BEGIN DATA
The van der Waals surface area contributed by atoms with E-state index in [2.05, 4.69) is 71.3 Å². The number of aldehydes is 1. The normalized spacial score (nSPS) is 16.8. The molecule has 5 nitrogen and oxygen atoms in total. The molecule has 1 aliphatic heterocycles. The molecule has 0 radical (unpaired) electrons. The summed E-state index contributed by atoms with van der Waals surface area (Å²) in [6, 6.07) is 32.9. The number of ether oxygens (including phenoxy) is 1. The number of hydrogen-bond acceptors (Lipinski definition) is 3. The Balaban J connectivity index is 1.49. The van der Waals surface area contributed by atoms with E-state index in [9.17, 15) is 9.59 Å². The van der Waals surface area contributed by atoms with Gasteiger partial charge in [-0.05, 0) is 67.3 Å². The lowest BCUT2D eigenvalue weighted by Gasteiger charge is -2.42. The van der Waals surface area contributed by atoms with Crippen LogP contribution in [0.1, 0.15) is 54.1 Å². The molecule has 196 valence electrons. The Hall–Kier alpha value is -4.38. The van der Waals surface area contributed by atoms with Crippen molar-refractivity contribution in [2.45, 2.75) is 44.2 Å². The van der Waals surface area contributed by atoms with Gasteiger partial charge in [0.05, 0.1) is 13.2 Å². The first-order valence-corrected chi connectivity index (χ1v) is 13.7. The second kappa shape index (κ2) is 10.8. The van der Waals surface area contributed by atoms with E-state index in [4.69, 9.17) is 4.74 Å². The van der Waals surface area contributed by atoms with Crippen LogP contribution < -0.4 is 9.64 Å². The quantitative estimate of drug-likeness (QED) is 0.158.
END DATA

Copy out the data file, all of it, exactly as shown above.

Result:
The van der Waals surface area contributed by atoms with E-state index in [2.05, 4.69) is 71.3 Å². The number of aldehydes is 1. The normalized spacial score (nSPS) is 16.8. The molecule has 5 nitrogen and oxygen atoms in total. The molecule has 1 aliphatic heterocycles. The molecule has 0 radical (unpaired) electrons. The summed E-state index contributed by atoms with van der Waals surface area (Å²) in [6, 6.07) is 32.9. The number of ether oxygens (including phenoxy) is 1. The number of hydrogen-bond acceptors (Lipinski definition) is 3. The Balaban J connectivity index is 1.49. The van der Waals surface area contributed by atoms with E-state index in [9.17, 15) is 9.59 Å². The van der Waals surface area contributed by atoms with Gasteiger partial charge in [-0.05, 0) is 67.3 Å². The lowest BCUT2D eigenvalue weighted by Gasteiger charge is -2.42. The van der Waals surface area contributed by atoms with Crippen LogP contribution in [0.1, 0.15) is 54.1 Å². The molecule has 196 valence electrons. The Hall–Kier alpha value is -4.38. The van der Waals surface area contributed by atoms with Crippen molar-refractivity contribution in [2.45, 2.75) is 44.2 Å². The van der Waals surface area contributed by atoms with Gasteiger partial charge in [0.05, 0.1) is 13.2 Å². The first-order valence-corrected chi connectivity index (χ1v) is 13.7. The second kappa shape index (κ2) is 10.8. The van der Waals surface area contributed by atoms with E-state index in [4.69, 9.17) is 4.74 Å². The van der Waals surface area contributed by atoms with Crippen LogP contribution < -0.4 is 9.64 Å². The quantitative estimate of drug-likeness (QED) is 0.158.